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Regular costs you may have to pay 

If you buy your home there may well be regular costs you have to pay. These may include costs for the following:

  • Your mortgage payments and any mortgage payment protection costs you have agreed.
  • Any life insurance or life assurance costs you have agreed.
  • Building insurance and any contents insurance.
  • Council tax.
  • Water and sewerage charges.
  • Utility services such as gas and electricity and any others.
  • All the costs of maintaining the interior of your home.
  • The costs of management and maintenance described in more detail below.

Please note that these costs may be in addition to any other living costs you may have. You may like to contact an Independent Financial Advisor about what you can afford.

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Maintenance costs

If you buy the freehold (a house) you will have to manage and maintain all of your property and you will have to pay the costs of any repairs and maintenance.

If you buy a lease (a flat or maisonette), we generally maintain the structure and exterior of the building and the parts shared with other tenants. We may also provide the service such as electricity, cleaning and care-taking. We will certainly insure the building. You may also have to pay a ground rent.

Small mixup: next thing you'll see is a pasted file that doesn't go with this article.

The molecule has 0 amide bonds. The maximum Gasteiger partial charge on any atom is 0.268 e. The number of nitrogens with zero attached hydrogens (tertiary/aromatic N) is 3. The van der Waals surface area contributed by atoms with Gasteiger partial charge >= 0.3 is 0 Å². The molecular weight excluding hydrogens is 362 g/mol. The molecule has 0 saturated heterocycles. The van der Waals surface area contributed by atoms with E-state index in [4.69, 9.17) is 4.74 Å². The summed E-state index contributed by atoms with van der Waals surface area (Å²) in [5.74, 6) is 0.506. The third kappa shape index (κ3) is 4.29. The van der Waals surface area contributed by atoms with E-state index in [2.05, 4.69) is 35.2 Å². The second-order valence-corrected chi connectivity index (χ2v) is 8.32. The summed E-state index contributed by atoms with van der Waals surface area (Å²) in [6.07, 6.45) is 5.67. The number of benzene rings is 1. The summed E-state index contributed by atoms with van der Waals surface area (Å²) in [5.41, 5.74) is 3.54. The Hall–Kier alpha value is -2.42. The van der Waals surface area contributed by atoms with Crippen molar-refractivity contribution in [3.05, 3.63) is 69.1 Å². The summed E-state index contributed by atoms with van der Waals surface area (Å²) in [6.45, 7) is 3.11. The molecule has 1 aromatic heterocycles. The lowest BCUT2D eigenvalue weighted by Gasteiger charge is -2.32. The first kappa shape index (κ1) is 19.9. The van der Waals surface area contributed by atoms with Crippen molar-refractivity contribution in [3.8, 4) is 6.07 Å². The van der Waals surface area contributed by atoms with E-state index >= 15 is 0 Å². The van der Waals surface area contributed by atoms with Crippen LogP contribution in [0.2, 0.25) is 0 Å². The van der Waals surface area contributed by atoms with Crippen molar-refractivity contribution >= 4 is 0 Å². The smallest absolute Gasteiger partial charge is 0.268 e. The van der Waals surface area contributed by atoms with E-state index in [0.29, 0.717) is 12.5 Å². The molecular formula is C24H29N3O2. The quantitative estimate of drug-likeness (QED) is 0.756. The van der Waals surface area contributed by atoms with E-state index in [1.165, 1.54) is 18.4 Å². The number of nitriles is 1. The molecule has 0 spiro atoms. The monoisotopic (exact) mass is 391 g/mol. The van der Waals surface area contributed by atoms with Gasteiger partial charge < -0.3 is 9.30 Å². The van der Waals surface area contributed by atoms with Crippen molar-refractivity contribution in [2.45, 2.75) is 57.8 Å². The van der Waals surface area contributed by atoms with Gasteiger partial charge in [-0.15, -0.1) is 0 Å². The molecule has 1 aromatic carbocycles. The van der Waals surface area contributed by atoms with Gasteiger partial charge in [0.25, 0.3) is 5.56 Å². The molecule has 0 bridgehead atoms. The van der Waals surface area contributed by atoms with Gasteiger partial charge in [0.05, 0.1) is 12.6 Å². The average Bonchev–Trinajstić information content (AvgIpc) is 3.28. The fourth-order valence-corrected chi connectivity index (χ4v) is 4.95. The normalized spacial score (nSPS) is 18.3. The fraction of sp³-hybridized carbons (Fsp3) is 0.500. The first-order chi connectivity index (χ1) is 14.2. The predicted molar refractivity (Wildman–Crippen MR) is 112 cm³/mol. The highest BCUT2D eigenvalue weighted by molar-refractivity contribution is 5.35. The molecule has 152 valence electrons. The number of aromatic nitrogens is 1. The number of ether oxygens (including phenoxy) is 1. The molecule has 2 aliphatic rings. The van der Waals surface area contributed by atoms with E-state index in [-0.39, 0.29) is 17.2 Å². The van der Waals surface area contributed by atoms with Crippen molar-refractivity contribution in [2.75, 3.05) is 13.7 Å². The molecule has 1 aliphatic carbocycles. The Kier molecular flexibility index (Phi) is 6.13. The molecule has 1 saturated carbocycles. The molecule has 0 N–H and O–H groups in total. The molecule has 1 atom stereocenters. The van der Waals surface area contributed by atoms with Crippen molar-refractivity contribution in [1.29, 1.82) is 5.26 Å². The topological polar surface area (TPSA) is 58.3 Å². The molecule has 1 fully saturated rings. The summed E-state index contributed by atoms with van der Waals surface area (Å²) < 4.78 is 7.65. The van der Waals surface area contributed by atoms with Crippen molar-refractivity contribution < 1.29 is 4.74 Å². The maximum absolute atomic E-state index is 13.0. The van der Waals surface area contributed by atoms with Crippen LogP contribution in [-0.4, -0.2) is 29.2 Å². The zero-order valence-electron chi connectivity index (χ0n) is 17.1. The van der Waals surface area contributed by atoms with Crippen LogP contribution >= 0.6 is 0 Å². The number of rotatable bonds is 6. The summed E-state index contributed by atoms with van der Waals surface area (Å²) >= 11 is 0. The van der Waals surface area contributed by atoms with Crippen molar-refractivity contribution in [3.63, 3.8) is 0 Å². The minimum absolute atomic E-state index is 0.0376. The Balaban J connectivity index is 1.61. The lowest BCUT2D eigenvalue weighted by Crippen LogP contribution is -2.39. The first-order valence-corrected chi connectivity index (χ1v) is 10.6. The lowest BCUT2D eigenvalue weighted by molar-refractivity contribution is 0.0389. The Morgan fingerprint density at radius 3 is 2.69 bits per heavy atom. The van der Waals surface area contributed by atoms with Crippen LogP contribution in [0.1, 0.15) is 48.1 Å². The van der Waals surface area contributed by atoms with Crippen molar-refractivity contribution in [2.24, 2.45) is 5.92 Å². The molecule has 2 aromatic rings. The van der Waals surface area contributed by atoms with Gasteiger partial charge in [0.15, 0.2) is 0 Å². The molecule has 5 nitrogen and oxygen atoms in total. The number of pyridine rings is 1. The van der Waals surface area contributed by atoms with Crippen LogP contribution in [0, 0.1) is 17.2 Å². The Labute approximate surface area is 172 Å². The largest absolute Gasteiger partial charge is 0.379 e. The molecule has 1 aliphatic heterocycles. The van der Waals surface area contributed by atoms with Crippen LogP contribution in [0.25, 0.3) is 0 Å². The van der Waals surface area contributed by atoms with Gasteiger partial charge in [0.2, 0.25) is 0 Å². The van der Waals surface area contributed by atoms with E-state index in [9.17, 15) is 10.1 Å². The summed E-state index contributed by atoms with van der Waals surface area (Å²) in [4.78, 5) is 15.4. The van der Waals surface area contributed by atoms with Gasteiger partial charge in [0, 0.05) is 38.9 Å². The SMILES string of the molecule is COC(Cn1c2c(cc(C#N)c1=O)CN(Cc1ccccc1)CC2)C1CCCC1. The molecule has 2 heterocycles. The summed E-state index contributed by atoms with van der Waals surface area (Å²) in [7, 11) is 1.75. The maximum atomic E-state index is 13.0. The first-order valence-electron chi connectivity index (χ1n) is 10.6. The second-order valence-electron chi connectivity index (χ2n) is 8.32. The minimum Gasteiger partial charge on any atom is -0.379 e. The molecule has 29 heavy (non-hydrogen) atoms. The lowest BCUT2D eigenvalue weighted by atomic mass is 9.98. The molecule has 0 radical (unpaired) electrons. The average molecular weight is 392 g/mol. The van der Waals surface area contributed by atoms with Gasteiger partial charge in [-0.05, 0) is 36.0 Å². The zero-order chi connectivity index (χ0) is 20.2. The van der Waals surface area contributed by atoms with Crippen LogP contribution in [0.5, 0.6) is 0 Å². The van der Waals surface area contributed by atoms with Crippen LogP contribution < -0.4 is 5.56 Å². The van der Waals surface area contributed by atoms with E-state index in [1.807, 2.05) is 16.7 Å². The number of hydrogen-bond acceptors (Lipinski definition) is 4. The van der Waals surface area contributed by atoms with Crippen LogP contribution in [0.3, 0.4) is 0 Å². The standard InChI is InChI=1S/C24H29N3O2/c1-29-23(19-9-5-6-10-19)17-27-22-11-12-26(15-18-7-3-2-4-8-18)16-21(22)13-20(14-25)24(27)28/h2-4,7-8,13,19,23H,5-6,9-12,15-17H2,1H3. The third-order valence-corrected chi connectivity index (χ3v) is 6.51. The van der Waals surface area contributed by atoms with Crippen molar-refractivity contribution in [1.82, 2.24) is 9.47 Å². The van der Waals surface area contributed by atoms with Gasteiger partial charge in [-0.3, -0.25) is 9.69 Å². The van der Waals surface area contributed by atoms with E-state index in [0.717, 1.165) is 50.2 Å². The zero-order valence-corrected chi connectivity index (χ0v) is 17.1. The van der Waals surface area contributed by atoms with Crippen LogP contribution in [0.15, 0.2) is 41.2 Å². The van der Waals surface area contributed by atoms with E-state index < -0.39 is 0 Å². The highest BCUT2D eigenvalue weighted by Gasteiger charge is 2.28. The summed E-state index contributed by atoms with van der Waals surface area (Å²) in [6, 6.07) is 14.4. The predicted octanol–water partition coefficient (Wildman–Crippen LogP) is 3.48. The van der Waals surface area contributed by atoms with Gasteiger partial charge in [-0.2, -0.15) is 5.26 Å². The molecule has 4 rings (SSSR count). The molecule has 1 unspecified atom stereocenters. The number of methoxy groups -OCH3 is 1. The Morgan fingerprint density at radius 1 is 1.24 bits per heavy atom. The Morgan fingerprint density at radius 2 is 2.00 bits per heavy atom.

All of these costs will be charged through a service charge which you will have agreed to pay as part of the lease you bought under the RTB. We will also charge a management fee to manage your building. We will have given you an estimate within your Offer Notice of the estimated cost we will charge you for managing and maintaining your building/estate. Please note that these may go up.

If you buy a lease, we will also have given you an estimate of the larger costs (major works, improvements and repairs), which we think will take place in the next 5 years and the amounts you may have to pay for those items. We cannot charge you more than the figures we estimated for those works (plus inflation) for the 5 years from completion, but after 5 years we may charge you your share of the cost of any works we undertake.

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The risk of repossession

If you do not keep up regular mortgage payments your home may be at risk of being repossessed. If at any time you have any problems with mortgage repayments we strongly suggest that you contact your mortgage lender as soon as possible to discuss the matter.

Your mortgage lender should be able to provide you with details of what may happen and any assistance they may be able to give, when you are considering taking out a mortgage. Please take the time to consider your options before you agree a mortgage, as different lenders may offer different assistance packages and some none at all.

If you do not pay your service charges and/or major works then we may look at taking legal action if you don't work with us to come to a mutually acceptable agreement to clear them over an acceptable period of time.